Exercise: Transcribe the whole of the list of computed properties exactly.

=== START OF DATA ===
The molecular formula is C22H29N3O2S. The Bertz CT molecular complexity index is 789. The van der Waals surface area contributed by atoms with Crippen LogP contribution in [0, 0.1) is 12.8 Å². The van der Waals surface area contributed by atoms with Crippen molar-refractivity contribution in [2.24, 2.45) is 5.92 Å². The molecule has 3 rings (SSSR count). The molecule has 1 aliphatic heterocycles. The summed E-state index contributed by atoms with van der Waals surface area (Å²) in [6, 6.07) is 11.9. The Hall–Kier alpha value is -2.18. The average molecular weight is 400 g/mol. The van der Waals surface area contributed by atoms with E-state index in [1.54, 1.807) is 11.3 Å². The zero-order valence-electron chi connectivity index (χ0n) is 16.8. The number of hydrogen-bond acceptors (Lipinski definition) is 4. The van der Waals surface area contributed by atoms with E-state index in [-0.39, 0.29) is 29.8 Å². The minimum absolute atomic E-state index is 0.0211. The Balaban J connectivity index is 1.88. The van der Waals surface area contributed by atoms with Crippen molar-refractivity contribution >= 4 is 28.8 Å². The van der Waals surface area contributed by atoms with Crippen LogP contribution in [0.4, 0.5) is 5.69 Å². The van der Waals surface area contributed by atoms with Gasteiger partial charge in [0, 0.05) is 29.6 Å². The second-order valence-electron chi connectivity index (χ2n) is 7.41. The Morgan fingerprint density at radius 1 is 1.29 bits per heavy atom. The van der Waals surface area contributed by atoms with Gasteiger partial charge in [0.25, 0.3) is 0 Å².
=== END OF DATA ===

The molecular formula is C22H29N3O2S. The Bertz CT molecular complexity index is 789. The van der Waals surface area contributed by atoms with Crippen LogP contribution in [0, 0.1) is 12.8 Å². The van der Waals surface area contributed by atoms with Crippen molar-refractivity contribution in [2.24, 2.45) is 5.92 Å². The molecule has 3 rings (SSSR count). The molecule has 1 aliphatic heterocycles. The summed E-state index contributed by atoms with van der Waals surface area (Å²) in [6, 6.07) is 11.9. The Hall–Kier alpha value is -2.18. The average molecular weight is 400 g/mol. The van der Waals surface area contributed by atoms with E-state index in [1.54, 1.807) is 11.3 Å². The zero-order valence-electron chi connectivity index (χ0n) is 16.8. The number of hydrogen-bond acceptors (Lipinski definition) is 4. The van der Waals surface area contributed by atoms with E-state index in [-0.39, 0.29) is 29.8 Å². The minimum absolute atomic E-state index is 0.0211. The Balaban J connectivity index is 1.88. The van der Waals surface area contributed by atoms with Crippen molar-refractivity contribution >= 4 is 28.8 Å². The van der Waals surface area contributed by atoms with Crippen LogP contribution in [0.4, 0.5) is 5.69 Å². The van der Waals surface area contributed by atoms with Gasteiger partial charge in [0, 0.05) is 29.6 Å². The second-order valence-electron chi connectivity index (χ2n) is 7.41. The Morgan fingerprint density at radius 1 is 1.29 bits per heavy atom. The van der Waals surface area contributed by atoms with Gasteiger partial charge in [0.25, 0.3) is 0 Å².